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Status, fertility, growth and the great transition

Listed author(s):
  • Tournemaine, Frederic
  • Tsoukis, Christopher

We develop an overlapping generation model to examine how the relationship between status concerns, fertility and education affect growth performances. Results are threefold. First, we show that stronger status motives heighten the desire of parents to have fewer but better educated children, which may foster economic development. Second, government should sometimes postpone the introduction of an economic policy in order to maintain the process of economic development, although such a policy aims to implement the social optimum. Third, status can alter the dynamic path of the economy and help to explain the facts about fertility during the "great transition".

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File URL: https://mpra.ub.uni-muenchen.de/8669/1/MPRA_paper_8669.pdf
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Paper provided by University Library of Munich, Germany in its series MPRA Paper with number 8669.

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Date of creation: 08 Feb 2008
Handle: RePEc:pra:mprapa:8669
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  1. Abel, Andrew B, 1990. "Asset Prices under Habit Formation and Catching Up with the Joneses," American Economic Review, American Economic Association, vol. 80(2), pages 38-42, May.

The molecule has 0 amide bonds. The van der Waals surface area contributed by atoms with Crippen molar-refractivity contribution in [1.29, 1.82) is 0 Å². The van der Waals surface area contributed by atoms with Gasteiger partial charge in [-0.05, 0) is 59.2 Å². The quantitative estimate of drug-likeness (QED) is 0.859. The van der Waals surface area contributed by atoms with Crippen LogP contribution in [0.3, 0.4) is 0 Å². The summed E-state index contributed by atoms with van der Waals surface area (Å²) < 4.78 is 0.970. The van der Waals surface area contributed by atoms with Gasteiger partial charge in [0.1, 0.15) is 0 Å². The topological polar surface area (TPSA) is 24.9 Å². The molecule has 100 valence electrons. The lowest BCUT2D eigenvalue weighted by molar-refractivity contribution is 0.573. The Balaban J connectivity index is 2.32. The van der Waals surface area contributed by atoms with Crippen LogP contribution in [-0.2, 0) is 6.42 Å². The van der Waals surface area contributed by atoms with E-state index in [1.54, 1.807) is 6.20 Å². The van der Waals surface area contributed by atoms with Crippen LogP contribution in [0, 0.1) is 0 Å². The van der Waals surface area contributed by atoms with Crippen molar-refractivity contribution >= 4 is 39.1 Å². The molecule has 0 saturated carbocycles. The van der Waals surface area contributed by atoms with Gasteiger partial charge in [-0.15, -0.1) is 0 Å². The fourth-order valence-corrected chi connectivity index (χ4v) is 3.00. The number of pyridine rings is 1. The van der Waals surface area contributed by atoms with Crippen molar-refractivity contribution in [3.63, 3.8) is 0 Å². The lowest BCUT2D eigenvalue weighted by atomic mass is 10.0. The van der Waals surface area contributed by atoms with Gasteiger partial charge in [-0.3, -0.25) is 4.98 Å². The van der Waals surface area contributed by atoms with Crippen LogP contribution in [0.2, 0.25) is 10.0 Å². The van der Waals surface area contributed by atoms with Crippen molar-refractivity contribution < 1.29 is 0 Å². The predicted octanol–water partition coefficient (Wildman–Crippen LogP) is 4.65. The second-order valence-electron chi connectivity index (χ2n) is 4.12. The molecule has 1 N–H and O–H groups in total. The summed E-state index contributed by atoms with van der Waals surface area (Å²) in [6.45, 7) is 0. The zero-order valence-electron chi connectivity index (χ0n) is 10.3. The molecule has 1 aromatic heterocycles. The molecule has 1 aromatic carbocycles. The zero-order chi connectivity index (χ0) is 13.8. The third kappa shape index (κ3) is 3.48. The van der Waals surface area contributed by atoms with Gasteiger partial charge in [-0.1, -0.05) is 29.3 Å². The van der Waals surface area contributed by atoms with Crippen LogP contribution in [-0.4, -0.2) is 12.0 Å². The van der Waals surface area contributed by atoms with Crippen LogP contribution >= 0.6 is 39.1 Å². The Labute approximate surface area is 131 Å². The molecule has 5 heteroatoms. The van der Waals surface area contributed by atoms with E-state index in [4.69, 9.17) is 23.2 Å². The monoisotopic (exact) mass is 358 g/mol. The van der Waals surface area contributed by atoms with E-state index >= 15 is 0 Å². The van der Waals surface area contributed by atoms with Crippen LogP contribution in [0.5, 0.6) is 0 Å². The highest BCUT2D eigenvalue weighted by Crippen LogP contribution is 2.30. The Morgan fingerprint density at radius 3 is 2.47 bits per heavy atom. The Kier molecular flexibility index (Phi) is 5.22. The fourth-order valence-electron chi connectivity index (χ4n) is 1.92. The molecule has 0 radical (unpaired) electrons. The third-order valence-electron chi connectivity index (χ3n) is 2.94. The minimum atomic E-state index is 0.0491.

2. Van Long, Ngo & Shimomura, Koji, 2004. "Relative wealth, status-seeking, and catching-up," Journal of Economic Behavior & Organization, Elsevier, vol. 53(4), pages 529-542, April.
  3. Ed Hopkins & Tatiana Kornienko, 2004. "Running to Keep in the Same Place: Consumer Choice as a Game of Status," American Economic Review, American Economic Association, vol. 94(4), pages 1085-1107, September.
  4. N. Gregory Mankiw & David Romer & David N. Weil, 1992. "A Contribution to the Empirics of Economic Growth," The Quarterly Journal of Economics, Oxford University Press, vol. 107(2), pages 407-437.
  5. Chinhui Juhn & Sandra E. Black, 2000. "The Rise of Female Professionals: Are Women Responding to Skill Demand?," American Economic Review, American Economic Association, vol. 90(2), pages 450-455, May.
  6. Kodde, David A & Ritzen, Jozef M M, 1984. "Integrating Consumption and Investment Motives in a Neoclassical Model of Demand for Education," Kyklos, Wiley Blackwell, vol. 37(4), pages 598-608.
  7. David N. Weil & Oded Galor, 1999. "From Malthusian Stagnation to Modern Growth," American Economic Review, American Economic Association, vol. 89(2), pages 150-154, May.
  8. Tournemaine, Frederic & Tsoukis, Christopher, 2008. "Relative consumption, relative wealth and growth," Economics Letters, Elsevier, vol. 100(2), pages 314-316, August.
  9. Fershtman, Chaim & Murphy, Kevin M & Weiss, Yoram, 1996. "Social Status, Education, and Growth," Journal of Political Economy, University of Chicago Press, vol. 104(1), pages 108-132, February.
  10. Dixon, Huw David, 2000. "Keeping up with the Joneses: competition and the evolution of collusion," Journal of Economic Behavior & Organization, Elsevier, vol. 43(2), pages 223-238, October.
  11. Corneo, Giacomo & Jeanne, Olivier, 1997. "On relative wealth effects and the optimality of growth," Economics Letters, Elsevier, vol. 54(1), pages 87-92, January.
  12. Gary S. Becker & Robert J. Barro, 1988. "A Reformulation of the Economic Theory of Fertility," The Quarterly Journal of Economics, Oxford University Press, vol. 103(1), pages 1-25.
  13. Futagami, Koichi & Shibata, Akihisa, 1998. "Keeping one step ahead of the Joneses: Status, the distribution of wealth, and long run growth," Journal of Economic Behavior & Organization, Elsevier, vol. 36(1), pages 109-126, July.
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